Chrome may soon be a lot less terrible when running on a Mac. At the very least, Google is doing its best to ensure that its popular Web browser will no longer be such an energy hog.
The company said in a post on Google Plus that it was aware of user complaints about the browser’s tendency to wear down laptop batteries on the Mac, and that it was working to address the problem.
Peter Kasting, Google's Senior Software Engineer for its Chrome user interface team said on his profile that Google had already made some improvements to the browser and would continue to improve it. “The Chrome team has no intention of sitting idly by (pun intended) when our users are suffering,” Kasting said. “You should expect us to continually improve in this area.”
Catching Up to Safari
Kasting acknowledged that Safari, the proprietary browser developed by Apple that comes pre-installed on Macs, performs better than Chrome when it comes to energy use.
To close the gap between the two, Kasting said the Chrome team is making changes to the browser’s code base, including the way it renders tabs that are open in the background but which the user is not actively using. From now on, renderers for background tabs will receive lower priority than renderers for active tabs.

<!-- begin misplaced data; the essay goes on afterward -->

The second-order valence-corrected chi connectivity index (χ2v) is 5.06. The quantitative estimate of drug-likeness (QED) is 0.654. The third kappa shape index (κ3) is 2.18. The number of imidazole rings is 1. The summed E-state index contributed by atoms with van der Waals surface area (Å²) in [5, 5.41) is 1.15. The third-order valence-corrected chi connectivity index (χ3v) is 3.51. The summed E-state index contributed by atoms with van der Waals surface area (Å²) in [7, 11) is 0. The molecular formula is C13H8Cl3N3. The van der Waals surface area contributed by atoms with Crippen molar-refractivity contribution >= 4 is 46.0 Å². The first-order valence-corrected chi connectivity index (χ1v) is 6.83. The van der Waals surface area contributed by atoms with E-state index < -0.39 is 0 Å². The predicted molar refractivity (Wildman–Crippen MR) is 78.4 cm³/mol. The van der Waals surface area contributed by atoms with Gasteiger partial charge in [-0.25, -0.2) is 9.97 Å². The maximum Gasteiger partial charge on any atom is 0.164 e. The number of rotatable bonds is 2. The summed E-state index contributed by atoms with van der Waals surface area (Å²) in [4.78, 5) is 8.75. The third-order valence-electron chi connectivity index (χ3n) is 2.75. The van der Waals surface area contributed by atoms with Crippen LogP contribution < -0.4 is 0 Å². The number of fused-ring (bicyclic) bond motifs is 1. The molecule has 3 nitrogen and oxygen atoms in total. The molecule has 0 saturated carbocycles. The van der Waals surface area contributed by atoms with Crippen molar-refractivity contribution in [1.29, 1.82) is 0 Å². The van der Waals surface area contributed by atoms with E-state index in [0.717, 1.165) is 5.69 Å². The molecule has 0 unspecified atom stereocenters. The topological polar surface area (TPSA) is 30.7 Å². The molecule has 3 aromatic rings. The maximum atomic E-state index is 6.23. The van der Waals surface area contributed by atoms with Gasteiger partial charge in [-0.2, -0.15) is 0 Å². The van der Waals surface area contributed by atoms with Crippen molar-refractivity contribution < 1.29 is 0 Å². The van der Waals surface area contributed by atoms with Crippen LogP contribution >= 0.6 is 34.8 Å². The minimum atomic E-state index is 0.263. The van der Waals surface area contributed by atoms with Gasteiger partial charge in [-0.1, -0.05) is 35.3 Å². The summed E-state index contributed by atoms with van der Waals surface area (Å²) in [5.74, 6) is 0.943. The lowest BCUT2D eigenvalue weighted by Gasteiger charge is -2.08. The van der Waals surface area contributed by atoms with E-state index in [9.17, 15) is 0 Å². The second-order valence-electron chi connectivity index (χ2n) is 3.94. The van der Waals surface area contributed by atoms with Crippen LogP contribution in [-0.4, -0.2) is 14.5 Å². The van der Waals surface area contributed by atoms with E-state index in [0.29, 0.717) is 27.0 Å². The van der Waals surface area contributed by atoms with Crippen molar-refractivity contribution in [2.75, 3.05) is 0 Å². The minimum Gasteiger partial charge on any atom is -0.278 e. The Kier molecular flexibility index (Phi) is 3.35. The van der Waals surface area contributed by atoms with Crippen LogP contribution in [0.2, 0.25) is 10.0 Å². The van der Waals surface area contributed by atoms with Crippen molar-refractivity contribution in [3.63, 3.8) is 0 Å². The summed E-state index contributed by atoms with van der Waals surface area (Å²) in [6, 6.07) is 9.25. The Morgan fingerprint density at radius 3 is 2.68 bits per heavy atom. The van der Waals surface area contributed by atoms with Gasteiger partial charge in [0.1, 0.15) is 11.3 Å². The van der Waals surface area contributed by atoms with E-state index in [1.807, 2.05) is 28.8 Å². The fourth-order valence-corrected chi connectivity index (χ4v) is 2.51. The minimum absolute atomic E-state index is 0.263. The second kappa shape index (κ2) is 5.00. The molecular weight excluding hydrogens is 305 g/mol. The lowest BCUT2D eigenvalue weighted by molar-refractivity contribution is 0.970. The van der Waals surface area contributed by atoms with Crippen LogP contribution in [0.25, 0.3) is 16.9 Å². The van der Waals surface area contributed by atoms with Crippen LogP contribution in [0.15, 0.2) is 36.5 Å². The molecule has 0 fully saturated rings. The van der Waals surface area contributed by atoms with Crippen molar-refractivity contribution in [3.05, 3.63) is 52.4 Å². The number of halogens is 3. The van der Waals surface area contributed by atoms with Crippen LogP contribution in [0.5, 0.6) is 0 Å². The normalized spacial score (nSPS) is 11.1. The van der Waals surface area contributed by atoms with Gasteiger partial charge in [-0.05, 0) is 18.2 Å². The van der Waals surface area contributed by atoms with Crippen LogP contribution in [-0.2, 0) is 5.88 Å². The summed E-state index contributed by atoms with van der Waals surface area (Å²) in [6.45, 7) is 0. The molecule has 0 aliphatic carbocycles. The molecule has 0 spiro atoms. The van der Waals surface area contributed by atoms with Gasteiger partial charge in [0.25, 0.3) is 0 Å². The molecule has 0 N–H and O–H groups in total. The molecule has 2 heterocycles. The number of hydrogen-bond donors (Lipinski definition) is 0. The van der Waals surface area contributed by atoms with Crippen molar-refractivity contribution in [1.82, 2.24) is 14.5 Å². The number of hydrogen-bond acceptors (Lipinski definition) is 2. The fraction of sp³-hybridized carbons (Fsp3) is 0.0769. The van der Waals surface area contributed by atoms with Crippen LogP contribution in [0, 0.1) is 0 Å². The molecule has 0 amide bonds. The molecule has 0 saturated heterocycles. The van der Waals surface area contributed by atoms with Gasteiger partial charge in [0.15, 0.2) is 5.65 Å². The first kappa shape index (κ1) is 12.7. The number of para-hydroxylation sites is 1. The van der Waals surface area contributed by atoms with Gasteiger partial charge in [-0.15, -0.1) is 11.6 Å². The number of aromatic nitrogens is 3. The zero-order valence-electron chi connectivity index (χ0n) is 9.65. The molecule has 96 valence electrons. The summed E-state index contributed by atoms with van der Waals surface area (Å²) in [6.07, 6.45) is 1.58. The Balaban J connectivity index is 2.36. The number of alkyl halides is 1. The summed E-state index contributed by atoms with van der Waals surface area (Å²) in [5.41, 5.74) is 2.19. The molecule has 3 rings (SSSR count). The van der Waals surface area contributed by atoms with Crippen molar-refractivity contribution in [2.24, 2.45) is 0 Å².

Google is also making several other improvements to Chrome’s code, most with the goal of reducing the number of wakeups, or instances when the CPU switches from a sleep state to an active state, to minimize the browser’s power draw. Currently, Chrome can have dozens of times as many wakeups as Safari.
In addition to improving Chrome’s power draw, the company said it would also be working to improve RAM use. The changes will be coming to Chrome’s beta channel in the next month or so, and should be available for general release soon after that. In a response to a comment on his post, Kasting said that the changes would likely be released via a stable upgrade within 12 weeks.
Multiple Power Upgrades
Google seems to be feeling the heat when it comes to Chrome’s reputation as a battery killer. At the very least, it seems intent to make up some of the distance between Chrome and Safari. Last week’s announcement is the second improvement to the browser the company has made this month. Previously, it had announced an upgrade that changed the way the Adobe Flash plugin works.
Previously, the plugin automatically launched any Flash content it found on a Web page, including ads running power-hungry animations. Following the change, Chrome now runs Flash content only selectively, pausing content instead of running it.
Although it is a small change to the way the browser behaves, it is one that could potentially have a substantial impact on the resources it uses. Like the most recent announcement, Google described that move as an effort to improve battery life.
Image credit: Google/Chrome; iStock/Artist's concept.
Posted: 2015-07-18 @ 6:50am PT
I guess I am surprised it has taken Google so long to address this issue. Most Google employees use Macs and I am pretty sure they use Chrome. So you know they have also faced the same problems.